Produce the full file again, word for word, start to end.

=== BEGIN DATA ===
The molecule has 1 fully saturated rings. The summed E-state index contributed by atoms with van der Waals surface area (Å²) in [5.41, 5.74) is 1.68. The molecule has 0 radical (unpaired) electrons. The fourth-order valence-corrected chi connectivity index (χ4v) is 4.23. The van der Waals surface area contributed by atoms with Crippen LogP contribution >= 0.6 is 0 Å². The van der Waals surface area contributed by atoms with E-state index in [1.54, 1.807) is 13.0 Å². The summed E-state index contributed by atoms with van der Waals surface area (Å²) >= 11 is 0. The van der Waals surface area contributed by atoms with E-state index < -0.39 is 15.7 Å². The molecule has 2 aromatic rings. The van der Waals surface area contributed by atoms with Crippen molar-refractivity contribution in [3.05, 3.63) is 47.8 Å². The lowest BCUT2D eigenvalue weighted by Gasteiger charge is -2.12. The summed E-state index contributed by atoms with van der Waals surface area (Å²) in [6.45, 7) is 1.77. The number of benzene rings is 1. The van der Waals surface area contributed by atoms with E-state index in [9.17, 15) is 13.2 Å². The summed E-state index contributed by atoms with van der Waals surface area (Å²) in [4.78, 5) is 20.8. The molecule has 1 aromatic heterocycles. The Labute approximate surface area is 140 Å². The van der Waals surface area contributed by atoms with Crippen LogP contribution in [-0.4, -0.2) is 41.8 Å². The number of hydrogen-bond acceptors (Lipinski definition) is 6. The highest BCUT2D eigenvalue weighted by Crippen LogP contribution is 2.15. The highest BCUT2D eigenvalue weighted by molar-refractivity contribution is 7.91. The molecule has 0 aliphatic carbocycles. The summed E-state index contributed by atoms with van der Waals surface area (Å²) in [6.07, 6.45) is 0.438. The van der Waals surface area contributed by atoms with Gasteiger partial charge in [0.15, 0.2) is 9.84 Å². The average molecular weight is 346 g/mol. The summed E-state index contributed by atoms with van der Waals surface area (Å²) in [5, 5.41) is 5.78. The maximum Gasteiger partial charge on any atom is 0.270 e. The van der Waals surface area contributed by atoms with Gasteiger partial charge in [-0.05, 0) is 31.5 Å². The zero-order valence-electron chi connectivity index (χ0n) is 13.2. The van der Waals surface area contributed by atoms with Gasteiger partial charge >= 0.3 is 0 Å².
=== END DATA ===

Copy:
The molecule has 1 fully saturated rings. The summed E-state index contributed by atoms with van der Waals surface area (Å²) in [5.41, 5.74) is 1.68. The molecule has 0 radical (unpaired) electrons. The fourth-order valence-corrected chi connectivity index (χ4v) is 4.23. The van der Waals surface area contributed by atoms with Crippen LogP contribution >= 0.6 is 0 Å². The van der Waals surface area contributed by atoms with E-state index in [1.54, 1.807) is 13.0 Å². The summed E-state index contributed by atoms with van der Waals surface area (Å²) >= 11 is 0. The van der Waals surface area contributed by atoms with E-state index < -0.39 is 15.7 Å². The molecule has 2 aromatic rings. The van der Waals surface area contributed by atoms with Crippen molar-refractivity contribution in [3.05, 3.63) is 47.8 Å². The lowest BCUT2D eigenvalue weighted by Gasteiger charge is -2.12. The summed E-state index contributed by atoms with van der Waals surface area (Å²) in [6.45, 7) is 1.77. The number of benzene rings is 1. The van der Waals surface area contributed by atoms with E-state index in [9.17, 15) is 13.2 Å². The summed E-state index contributed by atoms with van der Waals surface area (Å²) in [4.78, 5) is 20.8. The molecule has 1 aromatic heterocycles. The Labute approximate surface area is 140 Å². The van der Waals surface area contributed by atoms with Crippen LogP contribution in [-0.4, -0.2) is 41.8 Å². The number of hydrogen-bond acceptors (Lipinski definition) is 6. The highest BCUT2D eigenvalue weighted by Crippen LogP contribution is 2.15. The highest BCUT2D eigenvalue weighted by molar-refractivity contribution is 7.91. The molecule has 0 aliphatic carbocycles. The summed E-state index contributed by atoms with van der Waals surface area (Å²) in [6.07, 6.45) is 0.438. The van der Waals surface area contributed by atoms with Gasteiger partial charge in [0.15, 0.2) is 9.84 Å². The average molecular weight is 346 g/mol. The summed E-state index contributed by atoms with van der Waals surface area (Å²) in [5, 5.41) is 5.78. The maximum Gasteiger partial charge on any atom is 0.270 e. The van der Waals surface area contributed by atoms with Gasteiger partial charge in [-0.05, 0) is 31.5 Å². The zero-order valence-electron chi connectivity index (χ0n) is 13.2. The van der Waals surface area contributed by atoms with Gasteiger partial charge >= 0.3 is 0 Å².